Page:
Published: Fri, August 04, 2017
Health Care | By Jan Bell

Scientists edit human embryo to erase heritable heart condition

Scientists edit human embryo to erase heritable heart condition

For now, the scientists had removed a mutated gene from a human embryo, which, they said can cause heart attack.

Shoukhrat Mitalipov and his colleagues from Oregon Health and Science University have successfully used the CRISPR Cas9 gene editing technology to wipe out a genetically inherited heart mutation in embryos.

The new method uses the gene-editing tool CRISPR to target a mutation in nuclear DNA that causes hypertrophic cardiomyopathy, a common genetic heart disease condition which can cause sudden cardiac death and heart failure.

With advances in stem cell technologies and gene editing, researchers are finally starting to address disease-causing mutations that impact potentially millions of people. Pre-implantation genetic diagnosis allows the screening of embryos that are at risk of devastating single-gene disorders in the context of IVF and that eliminates vast amounts of human misery.

The technique would need to approach 100% effectiveness to be ready for clinical trials aimed at producing pregnancies, Mitalipov said.

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Safety is a key question because gene editing isn't always precise enough; there's the possibility of accidentally cutting DNA that's similar to the real target.

Research using human embryos is highly regulated, and is different between countries.

Critics of the study were quick to allege that the research team - whose work can not be taken much further in the United States given legal limitations - had already pushed the boundaries too far.

Taking sperm from a male donor who has hypertrophic cardiomyopathy, and an egg from a healthy woman, the team injected the CRISPR technology at the point of fertilisation to carry out the genetic repairs. Though it's still in the testing phase, CRISPR has been likened to eugenics or playing God by allowing scientists to create "designer babies" or wipe out diseases through the kind of genetic engineering now limited to plants and lower animals. It wasn't a flawless success-the rate of fixed embryos moved from the naturally expected 50% to 74%. The research team cleverly side-stepped mosaicism by using CRISPR at the same time as fertilising the egg, before its cells had begun dividing.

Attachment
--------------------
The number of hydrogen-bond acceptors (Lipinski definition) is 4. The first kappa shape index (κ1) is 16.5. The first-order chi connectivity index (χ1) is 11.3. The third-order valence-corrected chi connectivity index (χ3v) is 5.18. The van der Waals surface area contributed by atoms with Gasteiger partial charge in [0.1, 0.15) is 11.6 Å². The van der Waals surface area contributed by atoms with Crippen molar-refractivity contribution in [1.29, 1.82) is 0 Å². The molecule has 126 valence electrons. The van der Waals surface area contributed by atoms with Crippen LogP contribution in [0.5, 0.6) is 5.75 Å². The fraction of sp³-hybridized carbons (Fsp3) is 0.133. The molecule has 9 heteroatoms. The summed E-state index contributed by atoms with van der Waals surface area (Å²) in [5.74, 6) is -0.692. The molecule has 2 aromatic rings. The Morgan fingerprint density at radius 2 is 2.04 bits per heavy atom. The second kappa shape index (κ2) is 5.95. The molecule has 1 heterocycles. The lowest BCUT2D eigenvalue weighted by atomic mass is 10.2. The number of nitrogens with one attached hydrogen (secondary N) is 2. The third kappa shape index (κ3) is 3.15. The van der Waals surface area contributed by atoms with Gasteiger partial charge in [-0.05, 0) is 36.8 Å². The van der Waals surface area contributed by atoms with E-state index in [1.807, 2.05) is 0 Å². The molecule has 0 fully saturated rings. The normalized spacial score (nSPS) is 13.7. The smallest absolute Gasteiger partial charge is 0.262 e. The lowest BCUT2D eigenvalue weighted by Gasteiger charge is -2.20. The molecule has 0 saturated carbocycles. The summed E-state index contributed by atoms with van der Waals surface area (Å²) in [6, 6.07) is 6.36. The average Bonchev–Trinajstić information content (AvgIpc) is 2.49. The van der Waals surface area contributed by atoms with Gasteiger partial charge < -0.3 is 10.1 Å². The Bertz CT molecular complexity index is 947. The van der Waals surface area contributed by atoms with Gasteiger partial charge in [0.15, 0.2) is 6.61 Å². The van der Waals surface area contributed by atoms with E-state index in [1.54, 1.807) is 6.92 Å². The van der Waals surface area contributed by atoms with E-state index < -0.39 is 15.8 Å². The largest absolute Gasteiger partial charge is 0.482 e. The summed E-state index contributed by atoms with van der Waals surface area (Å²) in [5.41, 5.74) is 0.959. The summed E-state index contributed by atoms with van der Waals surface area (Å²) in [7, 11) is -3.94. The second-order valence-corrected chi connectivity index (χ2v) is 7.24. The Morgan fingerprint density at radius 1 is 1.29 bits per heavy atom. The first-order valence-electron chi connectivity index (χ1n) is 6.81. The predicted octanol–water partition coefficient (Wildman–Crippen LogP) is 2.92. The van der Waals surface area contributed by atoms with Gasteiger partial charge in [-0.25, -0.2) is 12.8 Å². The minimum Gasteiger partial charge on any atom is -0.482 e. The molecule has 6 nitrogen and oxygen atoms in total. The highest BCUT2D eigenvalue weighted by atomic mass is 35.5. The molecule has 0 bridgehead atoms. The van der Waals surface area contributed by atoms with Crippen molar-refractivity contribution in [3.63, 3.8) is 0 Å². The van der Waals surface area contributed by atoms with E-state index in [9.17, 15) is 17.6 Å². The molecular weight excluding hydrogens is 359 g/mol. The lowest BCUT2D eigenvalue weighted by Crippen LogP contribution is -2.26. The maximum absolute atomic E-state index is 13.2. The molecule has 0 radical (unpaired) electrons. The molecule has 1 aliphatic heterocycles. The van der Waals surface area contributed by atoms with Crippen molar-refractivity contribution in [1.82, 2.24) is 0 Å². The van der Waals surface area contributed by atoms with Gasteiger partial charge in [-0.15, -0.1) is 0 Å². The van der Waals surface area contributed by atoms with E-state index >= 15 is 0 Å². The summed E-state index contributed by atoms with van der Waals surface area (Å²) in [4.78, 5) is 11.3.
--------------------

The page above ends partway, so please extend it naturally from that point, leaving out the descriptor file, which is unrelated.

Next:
CRISPR, which was introduced in 2012, precisely cuts DNA but does not fix it. The first, done in China in 2015, involved embryos with serious genetic defects that prevented them from being brought to term. "Moreover, if such embryos were to grow up, as will doubtless occur in the future, there are likely to be unintended effects from modifying their genes", Fr. Pacholczyk continued.

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Scientists contacted by KPBS saw these results as a small yet successful step toward the development of new strategies for fighting genetic diseases in future generations.

Unlike past experiments that attempted CRISPR days after embryos had developed, this one did it at the time of fertilization.

Embryos' self-healing DNA came as a surprise, because gene editing in other types of cells usually requires an external template, Mitalipov says.

"What it does is, it searches out the one error in the 3 billion letters of the DNA code and it chops it out, and the DNA corrects itself", CBS News medical contributor Dr. David Agus explained on "CBS This Morning".

Agus also noted that in the experiments, the technique proved to be very precise in targeting the defective gene, leaving the rest of the embryo's DNA "untouched". The work is also consistent with recommendations issued in February 2017 by the National Academy of Sciences and the National Academy of Medicine joint panel on human genome editing. The United States forbids the use of federal funds for embryo research, and the Food and Drug Administration is prohibited from considering any clinical trials involving genetic modifications that can be inherited. But the finding could be good news for those concerned about designer babies, because embryos may reject attempts to add new traits.

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